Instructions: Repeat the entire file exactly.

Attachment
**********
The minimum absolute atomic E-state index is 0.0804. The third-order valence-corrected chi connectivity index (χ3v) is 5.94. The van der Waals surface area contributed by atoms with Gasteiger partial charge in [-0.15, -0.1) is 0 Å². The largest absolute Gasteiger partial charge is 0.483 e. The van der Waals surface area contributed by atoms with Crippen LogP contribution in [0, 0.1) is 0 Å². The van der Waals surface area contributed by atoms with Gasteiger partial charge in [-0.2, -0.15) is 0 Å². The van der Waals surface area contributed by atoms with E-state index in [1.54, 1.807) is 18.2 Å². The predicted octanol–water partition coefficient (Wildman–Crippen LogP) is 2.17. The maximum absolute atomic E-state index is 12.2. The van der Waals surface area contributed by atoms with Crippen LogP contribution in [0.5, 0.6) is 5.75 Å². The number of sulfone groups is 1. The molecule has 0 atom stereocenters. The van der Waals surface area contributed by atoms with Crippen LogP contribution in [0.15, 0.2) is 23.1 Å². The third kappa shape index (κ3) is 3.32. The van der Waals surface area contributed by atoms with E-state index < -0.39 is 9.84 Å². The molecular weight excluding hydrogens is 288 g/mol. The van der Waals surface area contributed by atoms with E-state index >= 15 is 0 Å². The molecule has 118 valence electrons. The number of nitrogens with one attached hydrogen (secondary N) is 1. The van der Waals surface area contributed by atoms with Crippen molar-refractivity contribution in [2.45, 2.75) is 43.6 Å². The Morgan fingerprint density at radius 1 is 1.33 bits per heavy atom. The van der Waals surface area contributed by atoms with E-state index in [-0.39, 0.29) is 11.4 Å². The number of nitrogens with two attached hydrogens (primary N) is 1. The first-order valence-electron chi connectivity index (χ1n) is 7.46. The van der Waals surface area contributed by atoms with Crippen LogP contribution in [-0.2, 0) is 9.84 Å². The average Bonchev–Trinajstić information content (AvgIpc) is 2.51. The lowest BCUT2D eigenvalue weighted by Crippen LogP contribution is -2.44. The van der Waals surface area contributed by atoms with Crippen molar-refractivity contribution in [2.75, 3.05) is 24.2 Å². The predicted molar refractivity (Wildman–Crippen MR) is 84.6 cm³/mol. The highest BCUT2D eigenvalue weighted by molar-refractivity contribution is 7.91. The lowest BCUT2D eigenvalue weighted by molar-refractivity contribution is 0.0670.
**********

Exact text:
The minimum absolute atomic E-state index is 0.0804. The third-order valence-corrected chi connectivity index (χ3v) is 5.94. The van der Waals surface area contributed by atoms with Gasteiger partial charge in [-0.15, -0.1) is 0 Å². The largest absolute Gasteiger partial charge is 0.483 e. The van der Waals surface area contributed by atoms with Crippen LogP contribution in [0, 0.1) is 0 Å². The van der Waals surface area contributed by atoms with Gasteiger partial charge in [-0.2, -0.15) is 0 Å². The van der Waals surface area contributed by atoms with E-state index in [1.54, 1.807) is 18.2 Å². The predicted octanol–water partition coefficient (Wildman–Crippen LogP) is 2.17. The maximum absolute atomic E-state index is 12.2. The van der Waals surface area contributed by atoms with Crippen LogP contribution in [0.5, 0.6) is 5.75 Å². The number of sulfone groups is 1. The molecule has 0 atom stereocenters. The van der Waals surface area contributed by atoms with Crippen LogP contribution in [0.15, 0.2) is 23.1 Å². The third kappa shape index (κ3) is 3.32. The van der Waals surface area contributed by atoms with E-state index < -0.39 is 9.84 Å². The molecular weight excluding hydrogens is 288 g/mol. The van der Waals surface area contributed by atoms with E-state index >= 15 is 0 Å². The molecule has 118 valence electrons. The number of nitrogens with one attached hydrogen (secondary N) is 1. The van der Waals surface area contributed by atoms with Crippen molar-refractivity contribution in [2.45, 2.75) is 43.6 Å². The Morgan fingerprint density at radius 1 is 1.33 bits per heavy atom. The van der Waals surface area contributed by atoms with E-state index in [-0.39, 0.29) is 11.4 Å². The number of nitrogens with two attached hydrogens (primary N) is 1. The first-order valence-electron chi connectivity index (χ1n) is 7.46. The van der Waals surface area contributed by atoms with Crippen LogP contribution in [-0.2, 0) is 9.84 Å². The average Bonchev–Trinajstić information content (AvgIpc) is 2.51. The lowest BCUT2D eigenvalue weighted by Crippen LogP contribution is -2.44. The van der Waals surface area contributed by atoms with Crippen molar-refractivity contribution in [2.75, 3.05) is 24.2 Å². The predicted molar refractivity (Wildman–Crippen MR) is 84.6 cm³/mol. The highest BCUT2D eigenvalue weighted by molar-refractivity contribution is 7.91. The lowest BCUT2D eigenvalue weighted by molar-refractivity contribution is 0.0670.